American film producer and actor Clint Eastwood enjoyed huge success in the movie industry during his prime. Many would agree that his success is tied to his work ethic, ideologies, and signature style of movie production. Eastwood established himself as a producer and filmmaker that cherishes authenticity – i.e. he prefers acting scenes that appear genuine and movie dialogues that ring true. He commented about lightning in movies: “I like getting on a realistic plane with the light.” And one thing he believes conveys authenticity to movie lovers is shadowy contrast, hence his penchant for using it in his movies.
On the other hand, the late American actor, John Wayne, held a contrasting opinion regarding lightning in movies. “John Wayne,” Eastwood remarked, “had this theory that you had to see the eyes all the time, the eyes tell the story.” But Eastwood disagrees. The iconic actor still believes so strongly that contrast conveys authenticity and truth to the audience and should be used as much as possible in movies. Eastwood’s predilection would not come as a surprise for anyone aware of his penchant for producing movies with characters that are trying hard to hide a tremendous amount of shame and regret, hence wouldn’t want to be seen as they are.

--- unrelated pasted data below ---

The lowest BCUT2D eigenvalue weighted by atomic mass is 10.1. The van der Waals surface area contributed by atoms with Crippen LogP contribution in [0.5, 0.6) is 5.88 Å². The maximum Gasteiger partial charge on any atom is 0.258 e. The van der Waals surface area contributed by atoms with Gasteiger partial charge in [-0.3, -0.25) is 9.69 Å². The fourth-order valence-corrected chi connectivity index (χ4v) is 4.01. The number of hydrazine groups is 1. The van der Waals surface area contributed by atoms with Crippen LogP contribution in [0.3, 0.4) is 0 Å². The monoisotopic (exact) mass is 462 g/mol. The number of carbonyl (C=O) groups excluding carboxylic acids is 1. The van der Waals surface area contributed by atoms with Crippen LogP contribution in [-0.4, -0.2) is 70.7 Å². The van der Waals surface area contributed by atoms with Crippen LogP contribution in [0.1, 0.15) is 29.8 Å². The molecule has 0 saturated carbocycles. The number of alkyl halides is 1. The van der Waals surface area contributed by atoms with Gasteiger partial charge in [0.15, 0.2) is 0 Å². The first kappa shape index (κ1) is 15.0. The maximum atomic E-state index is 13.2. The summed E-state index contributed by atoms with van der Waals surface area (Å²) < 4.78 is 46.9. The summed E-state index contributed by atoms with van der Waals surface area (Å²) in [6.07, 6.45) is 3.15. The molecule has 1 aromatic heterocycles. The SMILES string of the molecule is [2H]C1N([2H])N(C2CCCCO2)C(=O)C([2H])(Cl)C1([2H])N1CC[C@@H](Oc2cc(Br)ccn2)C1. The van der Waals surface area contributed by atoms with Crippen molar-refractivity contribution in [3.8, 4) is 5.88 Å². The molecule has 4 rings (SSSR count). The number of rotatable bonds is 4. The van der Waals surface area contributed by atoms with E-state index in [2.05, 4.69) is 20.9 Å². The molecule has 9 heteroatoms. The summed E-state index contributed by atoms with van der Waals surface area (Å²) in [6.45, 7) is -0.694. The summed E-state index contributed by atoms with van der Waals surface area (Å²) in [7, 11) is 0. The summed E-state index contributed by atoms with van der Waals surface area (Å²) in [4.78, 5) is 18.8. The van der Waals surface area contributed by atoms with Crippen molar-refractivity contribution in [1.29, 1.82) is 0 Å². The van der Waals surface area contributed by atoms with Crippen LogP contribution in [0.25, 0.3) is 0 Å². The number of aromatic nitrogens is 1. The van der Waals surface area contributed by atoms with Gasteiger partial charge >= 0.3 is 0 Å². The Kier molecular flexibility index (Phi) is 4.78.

Clint And Era-Specific Lightning
Eastwood reiterated his love for era-specific lightning during his DGA Quarterly interview with Scott Foundas. Though he worked with some movie directors who were not particularly fond of contrast at the start of his career, Eastwood eventually got the chance to express his love for scenes with minimal lighting after dabbling in directing movies.
In the ’30s and ’40s, many indoor western movies were made in well-lit rooms; this, Eastwood believes, should not have been so as electricity had not become a thing in many societies. Eastwood conveys this striking discrepancy in words in his interview: “If you go back and look at some Westerns that were made by some of the most beloved directors of the 1930s and ’40s, you see people walk from the outdoors into a brightly lit room and you wonder, ‘Where’d they get all that electricity back in 1850?’” Hence, his preference for using an amount of lightning that aligns with the reality of the era in which a movie is made.
The Feud between Wayne and Eastwood
In his book Ride Boldly Ride: The Evolution of the American Western, Eastwood revealed that John Wayne was displeased by one of the movies he directed and starred in the 1973 film High Plains Drifter.
And according to Eastwood, Wayne sent him a vicious letter condemning his making of the aforementioned movie. And from there on, both actors would differ in many ways and their styles of movie making.